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首页 » 英文宗教小说 » A Record of Buddhistic Kingdoms 佛都记录 » Chapter XVI
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Chapter XVI
On to Mathura or Muttra. Condition and Customs of Central India; of the Monks, Viharas, and Monasteries.

From this place they travelled south-east, passing by a succession of very many monasteries, with a multitude of monks, who might be counted by myriads. After passing all these places, they came to a country named Ma-t’aou-lo.1 They still followed the course of the P’oo-na2 river, on the banks of which, left and right, there were twenty monasteries, which might contain three thousand monks; and (here) the Law of Buddha was still more flourishing. Everywhere, from the Sandy Desert, in all the countries of India, the kings had been firm believers in that Law. When they make their offerings to a community of monks, they take off their royal caps, and along with their relatives and ministers, supply them with food with their own hands. That done, (the king) has a carpet spread for himself on the ground, and sits down in front of the chairman; — they dare not presume to sit on couches in front of the community. The laws and ways, according to which the kings presented their offerings when Buddha was in the world, have been handed down to the present day.

All south from this is named the Middle Kingdom.3 In it the cold and heat are finely tempered, and there is neither hoarfrost nor snow. The people are numerous and happy; they have not to register their households, or attend to any magistrates and their rules; only those who cultivate the royal land have to pay (a portion of) the grain from it. If they want to go, they go; if they want to stay on, they stay. The king governs without decapitation or (other) corporal punishments. Criminals are simply fined, lightly or heavily, according to the circumstances (of each case). Even in cases of repeated attempts at wicked rebellion, they only have their right hands cut off. The king’s body-guards and attendants all have salaries. Throughout the whole country the people do not kill any living creature, nor drink intoxicating liquor, nor eat onions or garlic. The only exception is that of the Chandalas.4 That is the name for those who are (held to be) wicked men, and live apart from others. When they enter the gate of a city or a market-place, they strike a piece of wood to make themselves known, so that men know and avoid them, and do not come into contact with them. In that country they do not keep pigs and fowls, and do not sell live cattle; in the markets there are no butchers’ shops and no dealers in intoxicating drink. In buying and selling commodities they use cowries.5 Only the Chandalas are fishermen and hunters, and sell flesh meat.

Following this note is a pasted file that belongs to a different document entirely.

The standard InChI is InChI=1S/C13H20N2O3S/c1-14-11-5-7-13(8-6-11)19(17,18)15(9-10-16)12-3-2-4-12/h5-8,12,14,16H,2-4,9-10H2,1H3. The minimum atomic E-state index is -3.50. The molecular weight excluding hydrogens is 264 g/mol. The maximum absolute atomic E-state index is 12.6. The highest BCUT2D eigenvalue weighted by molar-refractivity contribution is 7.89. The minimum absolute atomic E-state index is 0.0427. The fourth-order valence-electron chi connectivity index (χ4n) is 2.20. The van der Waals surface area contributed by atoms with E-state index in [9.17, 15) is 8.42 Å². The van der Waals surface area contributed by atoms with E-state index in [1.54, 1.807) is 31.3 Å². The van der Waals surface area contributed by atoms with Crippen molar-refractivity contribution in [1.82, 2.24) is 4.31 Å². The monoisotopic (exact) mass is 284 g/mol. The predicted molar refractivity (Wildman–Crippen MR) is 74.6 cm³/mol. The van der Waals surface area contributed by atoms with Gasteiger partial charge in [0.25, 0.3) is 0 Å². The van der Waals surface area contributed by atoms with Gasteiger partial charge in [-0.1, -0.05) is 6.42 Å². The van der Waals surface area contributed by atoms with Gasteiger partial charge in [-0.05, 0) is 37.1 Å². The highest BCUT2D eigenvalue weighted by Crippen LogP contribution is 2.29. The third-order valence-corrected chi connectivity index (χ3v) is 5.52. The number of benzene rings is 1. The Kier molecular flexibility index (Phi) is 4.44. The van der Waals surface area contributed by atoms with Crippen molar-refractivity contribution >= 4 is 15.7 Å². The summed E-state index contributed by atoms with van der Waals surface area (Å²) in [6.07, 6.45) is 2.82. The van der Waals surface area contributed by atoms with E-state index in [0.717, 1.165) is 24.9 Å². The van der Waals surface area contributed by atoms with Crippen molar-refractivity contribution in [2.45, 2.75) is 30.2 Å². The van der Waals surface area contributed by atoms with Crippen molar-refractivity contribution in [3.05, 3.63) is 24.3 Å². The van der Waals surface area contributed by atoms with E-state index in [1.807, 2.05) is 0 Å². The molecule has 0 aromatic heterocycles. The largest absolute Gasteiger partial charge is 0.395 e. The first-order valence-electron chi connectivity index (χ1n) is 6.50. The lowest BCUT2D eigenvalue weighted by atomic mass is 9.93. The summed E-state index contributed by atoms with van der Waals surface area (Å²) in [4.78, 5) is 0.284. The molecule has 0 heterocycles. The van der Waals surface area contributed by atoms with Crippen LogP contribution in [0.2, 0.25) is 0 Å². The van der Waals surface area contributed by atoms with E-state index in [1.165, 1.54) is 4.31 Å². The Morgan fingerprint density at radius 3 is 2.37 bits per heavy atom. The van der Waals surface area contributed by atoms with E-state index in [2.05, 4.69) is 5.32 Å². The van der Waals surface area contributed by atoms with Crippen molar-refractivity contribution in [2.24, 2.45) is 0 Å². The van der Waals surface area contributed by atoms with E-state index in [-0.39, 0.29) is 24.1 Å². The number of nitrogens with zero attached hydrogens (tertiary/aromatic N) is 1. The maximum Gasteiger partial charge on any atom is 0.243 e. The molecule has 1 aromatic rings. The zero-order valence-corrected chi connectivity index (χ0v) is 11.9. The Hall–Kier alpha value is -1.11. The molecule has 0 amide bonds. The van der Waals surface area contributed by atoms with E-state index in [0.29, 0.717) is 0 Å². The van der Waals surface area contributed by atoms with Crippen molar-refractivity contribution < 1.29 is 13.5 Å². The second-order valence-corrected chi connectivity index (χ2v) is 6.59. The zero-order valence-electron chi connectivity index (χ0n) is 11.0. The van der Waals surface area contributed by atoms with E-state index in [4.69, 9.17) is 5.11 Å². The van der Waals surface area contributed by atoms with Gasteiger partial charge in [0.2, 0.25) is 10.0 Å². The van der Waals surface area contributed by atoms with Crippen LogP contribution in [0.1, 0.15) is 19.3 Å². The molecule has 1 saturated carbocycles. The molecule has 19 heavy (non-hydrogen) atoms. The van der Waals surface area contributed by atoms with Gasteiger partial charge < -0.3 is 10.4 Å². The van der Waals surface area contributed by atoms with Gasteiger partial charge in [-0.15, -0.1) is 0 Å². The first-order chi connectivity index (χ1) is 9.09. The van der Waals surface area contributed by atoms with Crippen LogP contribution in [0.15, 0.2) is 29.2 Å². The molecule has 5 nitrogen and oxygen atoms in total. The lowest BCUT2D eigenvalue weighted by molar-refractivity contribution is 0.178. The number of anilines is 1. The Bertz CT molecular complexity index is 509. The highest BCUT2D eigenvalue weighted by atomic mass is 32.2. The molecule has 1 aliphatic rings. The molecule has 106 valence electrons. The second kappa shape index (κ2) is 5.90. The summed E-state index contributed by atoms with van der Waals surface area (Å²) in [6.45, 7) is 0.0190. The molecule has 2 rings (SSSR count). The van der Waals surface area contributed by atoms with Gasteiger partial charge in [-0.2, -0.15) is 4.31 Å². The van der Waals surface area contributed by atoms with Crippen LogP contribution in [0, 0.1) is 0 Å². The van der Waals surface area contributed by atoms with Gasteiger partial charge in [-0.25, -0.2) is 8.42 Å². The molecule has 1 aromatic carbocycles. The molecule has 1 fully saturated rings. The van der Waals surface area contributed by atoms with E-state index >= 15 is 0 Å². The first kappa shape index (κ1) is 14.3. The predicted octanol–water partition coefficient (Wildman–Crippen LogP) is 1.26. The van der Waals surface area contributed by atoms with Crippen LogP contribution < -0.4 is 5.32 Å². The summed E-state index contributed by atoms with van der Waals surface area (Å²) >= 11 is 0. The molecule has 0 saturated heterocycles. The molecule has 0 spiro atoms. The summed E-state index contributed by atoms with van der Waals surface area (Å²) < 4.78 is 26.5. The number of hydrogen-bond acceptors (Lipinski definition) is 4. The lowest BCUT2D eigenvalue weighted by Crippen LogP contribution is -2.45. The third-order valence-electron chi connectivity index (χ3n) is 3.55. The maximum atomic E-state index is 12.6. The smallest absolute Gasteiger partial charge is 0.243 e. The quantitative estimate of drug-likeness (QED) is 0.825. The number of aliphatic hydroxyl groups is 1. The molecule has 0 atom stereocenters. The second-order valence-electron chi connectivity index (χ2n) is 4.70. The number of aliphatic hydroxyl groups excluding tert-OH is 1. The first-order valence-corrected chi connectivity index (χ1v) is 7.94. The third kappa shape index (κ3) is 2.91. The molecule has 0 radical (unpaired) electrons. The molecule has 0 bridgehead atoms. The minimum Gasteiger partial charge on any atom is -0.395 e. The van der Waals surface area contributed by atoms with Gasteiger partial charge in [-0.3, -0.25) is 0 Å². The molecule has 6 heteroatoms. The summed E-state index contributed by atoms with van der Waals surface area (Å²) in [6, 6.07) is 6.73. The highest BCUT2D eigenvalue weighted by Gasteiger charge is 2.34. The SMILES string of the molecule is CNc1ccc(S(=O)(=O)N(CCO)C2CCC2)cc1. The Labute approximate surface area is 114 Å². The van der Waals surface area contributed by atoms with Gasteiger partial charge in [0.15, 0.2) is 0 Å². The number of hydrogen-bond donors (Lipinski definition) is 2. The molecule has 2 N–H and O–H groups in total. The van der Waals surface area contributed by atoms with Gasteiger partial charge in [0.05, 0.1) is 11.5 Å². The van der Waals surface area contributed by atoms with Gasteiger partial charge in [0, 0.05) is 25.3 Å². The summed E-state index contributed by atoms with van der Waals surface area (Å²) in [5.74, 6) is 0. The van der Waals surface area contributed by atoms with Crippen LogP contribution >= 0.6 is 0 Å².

After Buddha attained to pari-nirvana,6 the kings of the various countries and the heads of the Vaisyas7 built viharas for the priests, and endowed them with fields, houses, gardens, and orchards, along with the resident populations and their cattle, the grants being engraved on plates of metal,8 so that afterwards they were handed down from king to king, without any daring to annul them, and they remain even to the present time.